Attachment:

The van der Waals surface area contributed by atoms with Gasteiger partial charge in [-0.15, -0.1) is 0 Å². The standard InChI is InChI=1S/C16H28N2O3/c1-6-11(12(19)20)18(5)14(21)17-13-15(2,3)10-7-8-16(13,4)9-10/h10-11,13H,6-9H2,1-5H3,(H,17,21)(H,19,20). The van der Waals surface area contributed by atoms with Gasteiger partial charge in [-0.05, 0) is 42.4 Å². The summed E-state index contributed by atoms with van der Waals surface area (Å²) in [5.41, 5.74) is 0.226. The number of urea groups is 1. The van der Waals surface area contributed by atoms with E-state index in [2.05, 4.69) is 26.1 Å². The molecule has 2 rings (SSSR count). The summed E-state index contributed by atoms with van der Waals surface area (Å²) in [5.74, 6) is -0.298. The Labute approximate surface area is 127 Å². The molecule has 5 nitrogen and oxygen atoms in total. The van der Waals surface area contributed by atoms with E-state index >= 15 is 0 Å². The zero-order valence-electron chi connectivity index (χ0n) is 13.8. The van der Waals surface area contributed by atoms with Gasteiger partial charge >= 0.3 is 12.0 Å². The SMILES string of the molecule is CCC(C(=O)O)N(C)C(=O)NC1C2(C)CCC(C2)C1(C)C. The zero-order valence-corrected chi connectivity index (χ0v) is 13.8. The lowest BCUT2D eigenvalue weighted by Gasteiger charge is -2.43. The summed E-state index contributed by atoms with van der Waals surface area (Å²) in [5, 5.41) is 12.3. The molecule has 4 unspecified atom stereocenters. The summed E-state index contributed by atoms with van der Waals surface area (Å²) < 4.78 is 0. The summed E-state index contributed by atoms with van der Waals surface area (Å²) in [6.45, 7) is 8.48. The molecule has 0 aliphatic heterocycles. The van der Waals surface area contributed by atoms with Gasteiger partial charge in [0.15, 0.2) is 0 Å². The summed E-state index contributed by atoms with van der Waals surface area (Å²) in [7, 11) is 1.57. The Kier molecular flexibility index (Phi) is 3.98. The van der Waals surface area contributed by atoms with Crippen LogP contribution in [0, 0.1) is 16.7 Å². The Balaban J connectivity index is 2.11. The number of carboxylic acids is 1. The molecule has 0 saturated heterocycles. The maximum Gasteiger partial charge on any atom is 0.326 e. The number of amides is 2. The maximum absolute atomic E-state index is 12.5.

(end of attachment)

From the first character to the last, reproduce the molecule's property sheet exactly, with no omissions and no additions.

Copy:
The van der Waals surface area contributed by atoms with Gasteiger partial charge in [-0.15, -0.1) is 0 Å². The standard InChI is InChI=1S/C16H28N2O3/c1-6-11(12(19)20)18(5)14(21)17-13-15(2,3)10-7-8-16(13,4)9-10/h10-11,13H,6-9H2,1-5H3,(H,17,21)(H,19,20). The van der Waals surface area contributed by atoms with Gasteiger partial charge in [-0.05, 0) is 42.4 Å². The summed E-state index contributed by atoms with van der Waals surface area (Å²) in [5.41, 5.74) is 0.226. The number of urea groups is 1. The van der Waals surface area contributed by atoms with E-state index in [2.05, 4.69) is 26.1 Å². The molecule has 2 rings (SSSR count). The summed E-state index contributed by atoms with van der Waals surface area (Å²) in [5.74, 6) is -0.298. The Labute approximate surface area is 127 Å². The molecule has 5 nitrogen and oxygen atoms in total. The van der Waals surface area contributed by atoms with E-state index >= 15 is 0 Å². The zero-order valence-electron chi connectivity index (χ0n) is 13.8. The van der Waals surface area contributed by atoms with Gasteiger partial charge >= 0.3 is 12.0 Å². The SMILES string of the molecule is CCC(C(=O)O)N(C)C(=O)NC1C2(C)CCC(C2)C1(C)C. The zero-order valence-corrected chi connectivity index (χ0v) is 13.8. The lowest BCUT2D eigenvalue weighted by Gasteiger charge is -2.43. The summed E-state index contributed by atoms with van der Waals surface area (Å²) in [5, 5.41) is 12.3. The molecule has 4 unspecified atom stereocenters. The summed E-state index contributed by atoms with van der Waals surface area (Å²) < 4.78 is 0. The summed E-state index contributed by atoms with van der Waals surface area (Å²) in [6.45, 7) is 8.48. The molecule has 0 aliphatic heterocycles. The van der Waals surface area contributed by atoms with Gasteiger partial charge in [0.15, 0.2) is 0 Å². The summed E-state index contributed by atoms with van der Waals surface area (Å²) in [7, 11) is 1.57. The Kier molecular flexibility index (Phi) is 3.98. The van der Waals surface area contributed by atoms with Crippen LogP contribution in [0, 0.1) is 16.7 Å². The Balaban J connectivity index is 2.11. The number of carboxylic acids is 1. The molecule has 0 saturated heterocycles. The maximum Gasteiger partial charge on any atom is 0.326 e. The number of amides is 2. The maximum absolute atomic E-state index is 12.5.